Protests erupt as Spanish Socialist Party-Podemos regime jails rapper Pablo Hasél

Spain’s Socialist Party (PSOE)-Podemos government seized rapper Pablo Hasél yesterday in the city of Lleida in Catalonia to jail him on charges of insulting the Spanish state and the Bourbon monarchy. The first musician imprisoned in Spain since 1978 and the fall of the fascist regime led by Francisco Franco, Hasél faces nine months in prison. He could remain in prison up to two decades, depending on the outcome of other charges against him.

Yesterday morning, over 50 anti-riot police in 20 police vans sent by the Catalan-nationalist regional government, barged into the university where Hasél had barricaded himself with over 50 students, who sprayed fire extinguishers at police during a two-hour confrontation. Ultimately, Hasél was arrested and led away shouting, “They will never silence us; death to the fascist state.”

Yesterday evening, protests erupted across Catalonia and in Spain’s third-largest city, Valencia. Thousands marched in Barcelona chanting “Free Pablo Hasél,” “Here we are, the antifascists,” “The Bourbons are thieves.” Thousands also marched in Girona and Lleida, where protesters pelted the PSOE offices with eggs. On Twitter, news of Hasél and hash tags such as #SpainIsAFascistState and #TheBourbonsAreThieves became trending topics.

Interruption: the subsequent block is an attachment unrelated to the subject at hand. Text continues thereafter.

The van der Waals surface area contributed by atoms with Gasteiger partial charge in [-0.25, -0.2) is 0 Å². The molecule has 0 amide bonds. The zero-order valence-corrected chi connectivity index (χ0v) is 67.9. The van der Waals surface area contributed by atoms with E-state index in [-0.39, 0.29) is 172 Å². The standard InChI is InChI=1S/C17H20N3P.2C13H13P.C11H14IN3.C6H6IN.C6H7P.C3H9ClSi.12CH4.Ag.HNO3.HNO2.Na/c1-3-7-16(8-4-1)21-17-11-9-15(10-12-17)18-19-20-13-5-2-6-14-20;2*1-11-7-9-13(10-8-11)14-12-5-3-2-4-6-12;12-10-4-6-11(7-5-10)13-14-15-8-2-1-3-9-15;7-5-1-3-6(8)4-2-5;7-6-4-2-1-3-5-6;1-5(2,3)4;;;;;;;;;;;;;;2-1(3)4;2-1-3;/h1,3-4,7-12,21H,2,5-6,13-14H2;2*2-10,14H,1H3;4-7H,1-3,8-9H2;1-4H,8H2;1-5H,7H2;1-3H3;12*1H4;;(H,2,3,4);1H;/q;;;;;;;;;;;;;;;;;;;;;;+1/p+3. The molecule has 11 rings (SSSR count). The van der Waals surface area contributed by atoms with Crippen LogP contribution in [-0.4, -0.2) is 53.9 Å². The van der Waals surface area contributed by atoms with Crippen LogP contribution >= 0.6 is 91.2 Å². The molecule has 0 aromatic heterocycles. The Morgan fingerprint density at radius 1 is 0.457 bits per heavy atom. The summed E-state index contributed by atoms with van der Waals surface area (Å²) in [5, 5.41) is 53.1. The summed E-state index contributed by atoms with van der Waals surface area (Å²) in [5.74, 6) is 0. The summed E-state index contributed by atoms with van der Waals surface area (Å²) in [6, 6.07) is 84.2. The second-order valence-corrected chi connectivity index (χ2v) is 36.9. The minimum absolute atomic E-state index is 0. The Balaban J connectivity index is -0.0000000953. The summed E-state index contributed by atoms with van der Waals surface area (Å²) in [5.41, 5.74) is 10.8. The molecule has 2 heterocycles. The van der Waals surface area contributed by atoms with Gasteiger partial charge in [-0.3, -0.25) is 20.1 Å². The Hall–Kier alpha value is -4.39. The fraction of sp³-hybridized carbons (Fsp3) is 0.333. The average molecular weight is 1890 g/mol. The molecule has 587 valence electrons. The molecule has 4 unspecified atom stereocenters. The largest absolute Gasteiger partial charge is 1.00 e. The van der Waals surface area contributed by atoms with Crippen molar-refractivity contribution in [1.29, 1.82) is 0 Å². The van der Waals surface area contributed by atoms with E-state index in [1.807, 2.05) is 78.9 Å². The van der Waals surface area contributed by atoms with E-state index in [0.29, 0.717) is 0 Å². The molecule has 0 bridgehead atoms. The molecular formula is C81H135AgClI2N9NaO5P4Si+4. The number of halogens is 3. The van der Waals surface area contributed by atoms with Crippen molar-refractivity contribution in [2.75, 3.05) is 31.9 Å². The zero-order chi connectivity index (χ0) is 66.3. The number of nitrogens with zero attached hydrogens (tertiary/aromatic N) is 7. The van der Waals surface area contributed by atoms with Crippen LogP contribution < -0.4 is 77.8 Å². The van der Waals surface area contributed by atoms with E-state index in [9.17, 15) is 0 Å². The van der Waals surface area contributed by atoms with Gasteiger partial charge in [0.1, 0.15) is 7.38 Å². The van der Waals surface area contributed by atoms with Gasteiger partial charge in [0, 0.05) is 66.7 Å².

Police savagely cracked down on all the protests. Two young men were severely injured at the protest in Barcelona, shot with foam bullets to the eye and to the head. Police violently dispersed the protest in Valencia, claiming protesters had authorization for a gathering but not to march through the city. Fifteen people were arrested at the protests.

The jailing of Hasél is an outrageous attack on freedom of expression, aiming to silence an artist famous for criticizing Spain’s corrupt capitalist regime. The night before his arrest, Hasél wrote on Twitter: “I’m locked inside the University of Lleida with quite a few supporters, so they’ll have to break in if they want to arrest me and put me in prison.” He also published several of the 62 tweets “for which I’m going to be jailed in a few minutes or hours. Literally for explaining reality. Tomorrow it could be you.”

Besides his having called Spain’s former Bourbon monarch King Juan Carlos a “thief” in a song, Hasél is being jailed for such Tweets as:

  • “Because of Saudi Arabia the kids in Yemen suffer like this [attached an image of a malnourished Yemeni child on scales]. Things of democrats like the Bourbon mafia.”

  • “[Basque nationalist] Joseba Arregi was murdered by the police under torture.”

  • “Two years since the murder of Iñigo Cabacas by police, no one has been charged.”

These tweets underscore the fraudulence of the charges against Hasél. Spain’s royal family has strong ties to the House of Saud, selling weapons to the Saudi royals for their war in Yemen. King Juan Carlos has also fled to the United Arab Emirates to avoid prosecution on charges of accepting bribes from Saudi Arabia.

In the past weeks, Hasél has enjoyed broad support among workers, youth and artists. Protests were held in cities throughout Spain.

Nearly 300 actors, musicians and artists signed a manifesto titled “Without freedom of expression there is no Democracy.” It reads, “with the imprisonment of Pablo Hasel, a sword of Damocles hangs over the heads of any public figure daring to publicly criticize the actions of any state institution.” It calls for Hasél’s jailing to be “publicized internationally,” adding: “We are aware that, if we let Pablo go to jail, they can go after any of us tomorrow, until any dissenting voice is silenced.”